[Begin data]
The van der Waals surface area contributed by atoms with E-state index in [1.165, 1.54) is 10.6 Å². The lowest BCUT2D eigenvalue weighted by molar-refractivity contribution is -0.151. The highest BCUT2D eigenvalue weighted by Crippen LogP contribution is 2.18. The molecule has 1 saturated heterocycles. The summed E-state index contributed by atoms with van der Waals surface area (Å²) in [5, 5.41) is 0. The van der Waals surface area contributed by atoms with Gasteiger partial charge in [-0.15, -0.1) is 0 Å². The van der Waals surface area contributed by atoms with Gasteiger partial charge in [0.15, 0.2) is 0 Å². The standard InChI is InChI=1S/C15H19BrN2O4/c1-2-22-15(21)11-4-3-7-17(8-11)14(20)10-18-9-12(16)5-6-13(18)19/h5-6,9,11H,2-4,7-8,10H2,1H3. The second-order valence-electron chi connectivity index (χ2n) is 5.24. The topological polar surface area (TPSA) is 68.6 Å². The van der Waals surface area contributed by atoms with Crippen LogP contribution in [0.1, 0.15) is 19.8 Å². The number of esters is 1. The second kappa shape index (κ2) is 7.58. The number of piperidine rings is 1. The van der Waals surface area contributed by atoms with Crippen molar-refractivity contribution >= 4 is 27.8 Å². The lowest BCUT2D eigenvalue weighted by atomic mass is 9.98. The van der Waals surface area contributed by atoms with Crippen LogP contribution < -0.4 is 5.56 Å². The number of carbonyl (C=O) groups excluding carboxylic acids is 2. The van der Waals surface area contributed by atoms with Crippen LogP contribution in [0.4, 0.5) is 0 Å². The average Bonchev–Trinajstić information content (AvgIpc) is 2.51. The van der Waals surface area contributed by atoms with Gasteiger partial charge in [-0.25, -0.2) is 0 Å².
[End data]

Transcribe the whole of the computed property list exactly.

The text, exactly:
The van der Waals surface area contributed by atoms with E-state index in [1.165, 1.54) is 10.6 Å². The lowest BCUT2D eigenvalue weighted by molar-refractivity contribution is -0.151. The highest BCUT2D eigenvalue weighted by Crippen LogP contribution is 2.18. The molecule has 1 saturated heterocycles. The summed E-state index contributed by atoms with van der Waals surface area (Å²) in [5, 5.41) is 0. The van der Waals surface area contributed by atoms with Gasteiger partial charge in [-0.15, -0.1) is 0 Å². The van der Waals surface area contributed by atoms with Gasteiger partial charge in [0.15, 0.2) is 0 Å². The standard InChI is InChI=1S/C15H19BrN2O4/c1-2-22-15(21)11-4-3-7-17(8-11)14(20)10-18-9-12(16)5-6-13(18)19/h5-6,9,11H,2-4,7-8,10H2,1H3. The second-order valence-electron chi connectivity index (χ2n) is 5.24. The topological polar surface area (TPSA) is 68.6 Å². The van der Waals surface area contributed by atoms with Crippen LogP contribution in [0.1, 0.15) is 19.8 Å². The number of esters is 1. The second kappa shape index (κ2) is 7.58. The number of piperidine rings is 1. The van der Waals surface area contributed by atoms with Crippen molar-refractivity contribution >= 4 is 27.8 Å². The lowest BCUT2D eigenvalue weighted by atomic mass is 9.98. The van der Waals surface area contributed by atoms with Crippen LogP contribution < -0.4 is 5.56 Å². The number of carbonyl (C=O) groups excluding carboxylic acids is 2. The van der Waals surface area contributed by atoms with Crippen LogP contribution in [0.4, 0.5) is 0 Å². The average Bonchev–Trinajstić information content (AvgIpc) is 2.51. The van der Waals surface area contributed by atoms with Gasteiger partial charge in [-0.25, -0.2) is 0 Å².